CLEVELAND, Ohio – Cleveland fired a police officer for using crack cocaine and failing to report that a fellow officer stepped on a man’s neck during an arrest.
Karrie Howard, Cleveland’s director of security, fired Howard Hart, 31, following an internal investigation the city announced in a press release late Wednesday of updated coronavirus statistics.
Cleveland Police Spokeswoman Sgt. Jennifer Ciacca declined to provide further information about the investigation, and the city released few details. Jeff Follmer, union president for the Cleveland Police Patrolman Association, did not immediately return a message asking for comment on the shot.
Hart, who was hired by the city in 2015, owned and used crack cocaine from July 2016 to July 2020, according to the city’s letter informing him of his release. The letter does not provide any further details on how investigators reached this conclusion.
He also failed to report precisely to his colleagues John Petkacs Actions during a September 4, 2018 incident. Petkac escalated tensions with a man responding to a domestic violence incident, kicking the man twice in the throat, handcuffing him and slamming him into a police cruiser, according to city records. The records described Petkac’s behavior as “retaliation,” but provided no further context.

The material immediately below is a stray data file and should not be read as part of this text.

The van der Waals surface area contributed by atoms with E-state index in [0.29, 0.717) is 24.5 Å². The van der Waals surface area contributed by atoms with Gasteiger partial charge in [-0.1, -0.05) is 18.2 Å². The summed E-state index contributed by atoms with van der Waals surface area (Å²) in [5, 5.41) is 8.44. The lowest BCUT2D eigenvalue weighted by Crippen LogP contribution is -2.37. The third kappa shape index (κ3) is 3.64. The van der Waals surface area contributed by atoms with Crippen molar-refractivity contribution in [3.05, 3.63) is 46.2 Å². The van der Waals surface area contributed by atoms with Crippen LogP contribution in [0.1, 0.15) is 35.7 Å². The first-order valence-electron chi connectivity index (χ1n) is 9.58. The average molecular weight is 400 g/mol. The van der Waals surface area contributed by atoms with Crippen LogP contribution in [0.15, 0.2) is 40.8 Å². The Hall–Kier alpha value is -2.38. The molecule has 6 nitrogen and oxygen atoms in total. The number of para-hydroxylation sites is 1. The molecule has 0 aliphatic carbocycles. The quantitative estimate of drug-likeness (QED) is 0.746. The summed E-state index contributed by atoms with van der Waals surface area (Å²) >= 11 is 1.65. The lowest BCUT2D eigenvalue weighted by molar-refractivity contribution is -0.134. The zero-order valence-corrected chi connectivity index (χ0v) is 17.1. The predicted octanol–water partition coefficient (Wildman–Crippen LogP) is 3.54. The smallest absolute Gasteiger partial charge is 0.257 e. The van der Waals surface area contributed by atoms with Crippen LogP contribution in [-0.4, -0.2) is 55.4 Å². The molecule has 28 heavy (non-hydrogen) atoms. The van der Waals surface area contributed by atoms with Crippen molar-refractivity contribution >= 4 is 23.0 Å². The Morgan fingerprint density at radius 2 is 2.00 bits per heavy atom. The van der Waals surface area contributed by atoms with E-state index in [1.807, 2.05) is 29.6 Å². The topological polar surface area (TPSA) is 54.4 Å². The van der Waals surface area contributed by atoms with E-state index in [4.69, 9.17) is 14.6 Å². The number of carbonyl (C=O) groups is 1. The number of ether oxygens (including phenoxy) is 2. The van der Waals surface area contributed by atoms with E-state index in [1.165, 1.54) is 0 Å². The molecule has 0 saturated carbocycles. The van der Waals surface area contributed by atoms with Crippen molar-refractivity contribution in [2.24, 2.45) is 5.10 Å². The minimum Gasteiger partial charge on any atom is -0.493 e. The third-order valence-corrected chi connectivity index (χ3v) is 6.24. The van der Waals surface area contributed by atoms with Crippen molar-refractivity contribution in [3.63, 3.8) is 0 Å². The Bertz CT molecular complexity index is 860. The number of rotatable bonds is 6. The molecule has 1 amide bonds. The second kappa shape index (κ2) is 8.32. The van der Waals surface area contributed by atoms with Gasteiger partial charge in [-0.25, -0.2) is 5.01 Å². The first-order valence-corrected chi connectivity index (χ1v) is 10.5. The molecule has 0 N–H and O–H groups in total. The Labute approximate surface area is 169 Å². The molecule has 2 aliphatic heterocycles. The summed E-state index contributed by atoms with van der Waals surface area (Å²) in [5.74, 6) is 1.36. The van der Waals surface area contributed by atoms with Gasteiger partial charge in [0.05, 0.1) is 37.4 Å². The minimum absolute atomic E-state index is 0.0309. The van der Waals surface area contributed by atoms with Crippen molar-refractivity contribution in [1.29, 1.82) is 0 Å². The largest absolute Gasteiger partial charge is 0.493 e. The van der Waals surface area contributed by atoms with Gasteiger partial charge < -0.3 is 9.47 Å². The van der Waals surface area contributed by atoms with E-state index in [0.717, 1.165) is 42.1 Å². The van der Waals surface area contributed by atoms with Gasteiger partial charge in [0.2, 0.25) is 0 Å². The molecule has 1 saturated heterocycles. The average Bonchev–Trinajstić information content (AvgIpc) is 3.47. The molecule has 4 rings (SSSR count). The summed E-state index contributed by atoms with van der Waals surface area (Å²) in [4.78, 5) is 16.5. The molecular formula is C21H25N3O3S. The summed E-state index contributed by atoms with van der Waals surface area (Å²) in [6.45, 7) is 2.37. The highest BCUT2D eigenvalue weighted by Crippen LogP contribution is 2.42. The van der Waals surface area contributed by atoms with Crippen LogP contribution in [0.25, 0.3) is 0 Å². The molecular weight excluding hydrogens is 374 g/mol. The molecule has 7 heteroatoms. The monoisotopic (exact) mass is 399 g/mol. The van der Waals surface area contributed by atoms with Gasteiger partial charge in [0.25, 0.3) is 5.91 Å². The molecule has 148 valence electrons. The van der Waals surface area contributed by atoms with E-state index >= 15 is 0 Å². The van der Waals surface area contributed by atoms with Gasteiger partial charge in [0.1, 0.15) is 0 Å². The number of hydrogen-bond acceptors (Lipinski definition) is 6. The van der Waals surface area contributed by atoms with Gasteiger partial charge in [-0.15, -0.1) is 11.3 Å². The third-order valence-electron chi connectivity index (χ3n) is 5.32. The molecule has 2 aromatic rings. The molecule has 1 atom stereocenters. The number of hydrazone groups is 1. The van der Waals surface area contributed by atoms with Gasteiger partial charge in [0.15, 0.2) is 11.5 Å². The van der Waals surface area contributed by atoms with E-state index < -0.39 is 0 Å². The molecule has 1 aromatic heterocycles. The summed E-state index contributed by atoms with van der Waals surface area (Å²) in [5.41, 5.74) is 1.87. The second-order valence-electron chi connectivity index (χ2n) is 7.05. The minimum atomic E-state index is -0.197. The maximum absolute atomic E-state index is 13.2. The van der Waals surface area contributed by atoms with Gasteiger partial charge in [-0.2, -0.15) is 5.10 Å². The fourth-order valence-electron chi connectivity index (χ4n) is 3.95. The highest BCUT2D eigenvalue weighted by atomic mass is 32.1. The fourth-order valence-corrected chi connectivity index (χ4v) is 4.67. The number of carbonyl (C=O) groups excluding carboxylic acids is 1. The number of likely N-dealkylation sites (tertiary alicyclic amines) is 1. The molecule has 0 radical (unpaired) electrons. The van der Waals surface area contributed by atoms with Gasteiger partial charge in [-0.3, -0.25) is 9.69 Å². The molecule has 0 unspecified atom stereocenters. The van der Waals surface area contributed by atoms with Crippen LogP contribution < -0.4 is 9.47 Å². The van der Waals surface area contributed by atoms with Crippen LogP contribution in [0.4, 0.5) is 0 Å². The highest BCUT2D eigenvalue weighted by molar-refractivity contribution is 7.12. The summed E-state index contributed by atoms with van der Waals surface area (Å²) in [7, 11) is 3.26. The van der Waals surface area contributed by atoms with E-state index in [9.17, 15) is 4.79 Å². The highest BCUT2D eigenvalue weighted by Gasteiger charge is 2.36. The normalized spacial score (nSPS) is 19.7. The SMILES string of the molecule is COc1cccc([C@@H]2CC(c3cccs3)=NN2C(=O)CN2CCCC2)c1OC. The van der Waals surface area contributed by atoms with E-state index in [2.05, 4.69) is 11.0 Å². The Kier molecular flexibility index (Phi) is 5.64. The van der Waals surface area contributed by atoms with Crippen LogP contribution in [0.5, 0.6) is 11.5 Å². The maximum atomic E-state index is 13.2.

The detachment released Petkac on December 21 for this incident and two other incidents of excessive use of force during arrests. Six more officers were suspended without pay on December 30 for the September 4, 2018 incident. The department disciplined these officers for not preventing Petkac from harming the man and for not properly reporting or investigating the incident.
Howard also fired Hart for failing to register four times for compulsory training in the summer of 2019, failing to show up for work on August 7, 2019, and failing to appear at the police doctor’s doctor seven times on June 2020. According to the letter, he appeared on July 10, 2020 also fails to require a law enforcement officer interview.
Hart was an officer in the city’s third district and was one of 15 officers in 2018 Appointed Community Engagement Officers who are charged with developing relationships with residents and community leaders.
Hart’s Cleveland Police Department issued Gun was stolen, along with his car, from the parking lot of the Interbelt Nite Club in Akron in 2016. At the time, police said Hart could be disciplined for failing to secure his gun, but Ciaccia did not respond to questions on Thursday when the department disciplined Hart on this one.